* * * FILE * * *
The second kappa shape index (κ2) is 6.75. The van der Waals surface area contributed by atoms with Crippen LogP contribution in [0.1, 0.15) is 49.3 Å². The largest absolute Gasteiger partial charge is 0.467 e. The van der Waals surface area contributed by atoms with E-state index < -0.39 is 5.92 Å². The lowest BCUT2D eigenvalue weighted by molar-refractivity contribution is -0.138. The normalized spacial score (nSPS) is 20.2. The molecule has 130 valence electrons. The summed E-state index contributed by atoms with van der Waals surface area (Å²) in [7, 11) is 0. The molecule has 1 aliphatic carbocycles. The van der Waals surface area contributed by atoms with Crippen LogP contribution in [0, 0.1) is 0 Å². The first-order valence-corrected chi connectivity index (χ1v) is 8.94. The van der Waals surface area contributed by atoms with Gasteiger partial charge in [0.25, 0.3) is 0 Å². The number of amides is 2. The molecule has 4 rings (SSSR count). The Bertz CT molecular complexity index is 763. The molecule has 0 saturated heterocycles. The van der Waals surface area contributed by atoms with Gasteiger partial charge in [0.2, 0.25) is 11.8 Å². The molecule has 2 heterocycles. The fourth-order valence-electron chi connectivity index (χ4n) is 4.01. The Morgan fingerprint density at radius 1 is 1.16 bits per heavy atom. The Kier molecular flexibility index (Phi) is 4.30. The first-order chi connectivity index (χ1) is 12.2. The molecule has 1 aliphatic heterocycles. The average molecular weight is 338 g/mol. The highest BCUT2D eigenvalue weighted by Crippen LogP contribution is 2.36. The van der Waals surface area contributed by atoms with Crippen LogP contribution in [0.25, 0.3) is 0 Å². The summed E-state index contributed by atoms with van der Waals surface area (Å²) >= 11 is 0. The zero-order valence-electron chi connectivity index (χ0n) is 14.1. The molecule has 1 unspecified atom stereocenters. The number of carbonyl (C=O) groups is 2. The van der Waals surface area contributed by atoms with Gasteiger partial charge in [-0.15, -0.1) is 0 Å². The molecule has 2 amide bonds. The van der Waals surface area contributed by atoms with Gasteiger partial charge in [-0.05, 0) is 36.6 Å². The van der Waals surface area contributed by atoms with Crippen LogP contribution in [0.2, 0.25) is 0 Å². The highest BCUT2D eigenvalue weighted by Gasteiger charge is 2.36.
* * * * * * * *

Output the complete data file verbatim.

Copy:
The second kappa shape index (κ2) is 6.75. The van der Waals surface area contributed by atoms with Crippen LogP contribution in [0.1, 0.15) is 49.3 Å². The largest absolute Gasteiger partial charge is 0.467 e. The van der Waals surface area contributed by atoms with E-state index < -0.39 is 5.92 Å². The lowest BCUT2D eigenvalue weighted by molar-refractivity contribution is -0.138. The normalized spacial score (nSPS) is 20.2. The molecule has 130 valence electrons. The summed E-state index contributed by atoms with van der Waals surface area (Å²) in [7, 11) is 0. The molecule has 1 aliphatic carbocycles. The van der Waals surface area contributed by atoms with Crippen LogP contribution in [0, 0.1) is 0 Å². The first-order valence-corrected chi connectivity index (χ1v) is 8.94. The van der Waals surface area contributed by atoms with Gasteiger partial charge in [0.25, 0.3) is 0 Å². The number of amides is 2. The molecule has 4 rings (SSSR count). The Bertz CT molecular complexity index is 763. The molecule has 0 saturated heterocycles. The van der Waals surface area contributed by atoms with Gasteiger partial charge in [0.2, 0.25) is 11.8 Å². The molecule has 2 heterocycles. The fourth-order valence-electron chi connectivity index (χ4n) is 4.01. The Morgan fingerprint density at radius 1 is 1.16 bits per heavy atom. The Kier molecular flexibility index (Phi) is 4.30. The first-order chi connectivity index (χ1) is 12.2. The molecule has 1 aliphatic heterocycles. The average molecular weight is 338 g/mol. The highest BCUT2D eigenvalue weighted by Crippen LogP contribution is 2.36. The van der Waals surface area contributed by atoms with Crippen LogP contribution in [0.25, 0.3) is 0 Å². The summed E-state index contributed by atoms with van der Waals surface area (Å²) >= 11 is 0. The zero-order valence-electron chi connectivity index (χ0n) is 14.1. The molecule has 1 unspecified atom stereocenters. The number of carbonyl (C=O) groups is 2. The van der Waals surface area contributed by atoms with Gasteiger partial charge in [-0.15, -0.1) is 0 Å². The molecule has 2 amide bonds. The van der Waals surface area contributed by atoms with Gasteiger partial charge in [-0.05, 0) is 36.6 Å². The van der Waals surface area contributed by atoms with Crippen LogP contribution in [0.2, 0.25) is 0 Å². The highest BCUT2D eigenvalue weighted by Gasteiger charge is 2.36.